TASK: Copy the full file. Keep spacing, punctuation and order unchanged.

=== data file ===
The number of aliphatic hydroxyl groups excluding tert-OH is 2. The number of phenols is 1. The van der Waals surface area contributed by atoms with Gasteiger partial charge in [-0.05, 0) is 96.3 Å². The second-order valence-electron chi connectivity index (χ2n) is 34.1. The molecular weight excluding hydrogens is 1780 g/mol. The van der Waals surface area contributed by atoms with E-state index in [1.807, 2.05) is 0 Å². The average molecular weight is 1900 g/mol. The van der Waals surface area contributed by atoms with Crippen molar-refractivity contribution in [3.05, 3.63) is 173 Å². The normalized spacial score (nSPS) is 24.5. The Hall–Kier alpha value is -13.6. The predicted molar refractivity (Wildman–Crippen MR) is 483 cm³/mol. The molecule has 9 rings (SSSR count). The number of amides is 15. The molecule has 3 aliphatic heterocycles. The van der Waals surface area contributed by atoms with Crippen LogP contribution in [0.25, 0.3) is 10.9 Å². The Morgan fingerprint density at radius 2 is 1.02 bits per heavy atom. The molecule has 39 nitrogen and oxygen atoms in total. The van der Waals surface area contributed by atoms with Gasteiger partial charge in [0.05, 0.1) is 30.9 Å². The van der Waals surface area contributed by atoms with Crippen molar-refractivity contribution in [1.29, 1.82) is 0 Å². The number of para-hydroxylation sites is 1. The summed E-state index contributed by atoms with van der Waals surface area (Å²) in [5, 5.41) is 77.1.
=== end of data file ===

The number of aliphatic hydroxyl groups excluding tert-OH is 2. The number of phenols is 1. The van der Waals surface area contributed by atoms with Gasteiger partial charge in [-0.05, 0) is 96.3 Å². The second-order valence-electron chi connectivity index (χ2n) is 34.1. The molecular weight excluding hydrogens is 1780 g/mol. The van der Waals surface area contributed by atoms with E-state index in [1.807, 2.05) is 0 Å². The average molecular weight is 1900 g/mol. The van der Waals surface area contributed by atoms with Crippen molar-refractivity contribution in [3.05, 3.63) is 173 Å². The normalized spacial score (nSPS) is 24.5. The Hall–Kier alpha value is -13.6. The predicted molar refractivity (Wildman–Crippen MR) is 483 cm³/mol. The molecule has 9 rings (SSSR count). The number of amides is 15. The molecule has 3 aliphatic heterocycles. The van der Waals surface area contributed by atoms with Crippen LogP contribution in [0.25, 0.3) is 10.9 Å². The Morgan fingerprint density at radius 2 is 1.02 bits per heavy atom. The molecule has 39 nitrogen and oxygen atoms in total. The van der Waals surface area contributed by atoms with Gasteiger partial charge in [0.05, 0.1) is 30.9 Å². The van der Waals surface area contributed by atoms with Crippen molar-refractivity contribution in [1.29, 1.82) is 0 Å². The number of para-hydroxylation sites is 1. The summed E-state index contributed by atoms with van der Waals surface area (Å²) in [5, 5.41) is 77.1.